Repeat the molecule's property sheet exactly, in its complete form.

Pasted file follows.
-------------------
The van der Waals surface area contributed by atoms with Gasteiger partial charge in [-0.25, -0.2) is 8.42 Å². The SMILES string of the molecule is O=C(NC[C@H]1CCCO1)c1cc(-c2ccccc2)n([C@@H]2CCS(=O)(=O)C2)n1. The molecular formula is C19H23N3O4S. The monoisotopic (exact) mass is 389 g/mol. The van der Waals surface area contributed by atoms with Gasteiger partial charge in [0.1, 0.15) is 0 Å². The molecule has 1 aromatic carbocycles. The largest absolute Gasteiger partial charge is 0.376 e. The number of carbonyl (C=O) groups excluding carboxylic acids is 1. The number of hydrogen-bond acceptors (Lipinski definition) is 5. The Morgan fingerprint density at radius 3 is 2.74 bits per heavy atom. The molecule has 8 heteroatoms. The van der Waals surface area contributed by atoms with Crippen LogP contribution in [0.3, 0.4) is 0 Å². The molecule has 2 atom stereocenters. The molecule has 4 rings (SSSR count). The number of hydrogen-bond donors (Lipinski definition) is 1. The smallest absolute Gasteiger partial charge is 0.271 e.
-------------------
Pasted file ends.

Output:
The van der Waals surface area contributed by atoms with Gasteiger partial charge in [-0.25, -0.2) is 8.42 Å². The SMILES string of the molecule is O=C(NC[C@H]1CCCO1)c1cc(-c2ccccc2)n([C@@H]2CCS(=O)(=O)C2)n1. The molecular formula is C19H23N3O4S. The monoisotopic (exact) mass is 389 g/mol. The van der Waals surface area contributed by atoms with Gasteiger partial charge in [0.1, 0.15) is 0 Å². The molecule has 1 aromatic carbocycles. The largest absolute Gasteiger partial charge is 0.376 e. The number of carbonyl (C=O) groups excluding carboxylic acids is 1. The number of hydrogen-bond acceptors (Lipinski definition) is 5. The Morgan fingerprint density at radius 3 is 2.74 bits per heavy atom. The molecule has 8 heteroatoms. The van der Waals surface area contributed by atoms with Crippen LogP contribution in [0.3, 0.4) is 0 Å². The molecule has 2 atom stereocenters. The molecule has 4 rings (SSSR count). The number of hydrogen-bond donors (Lipinski definition) is 1. The smallest absolute Gasteiger partial charge is 0.271 e.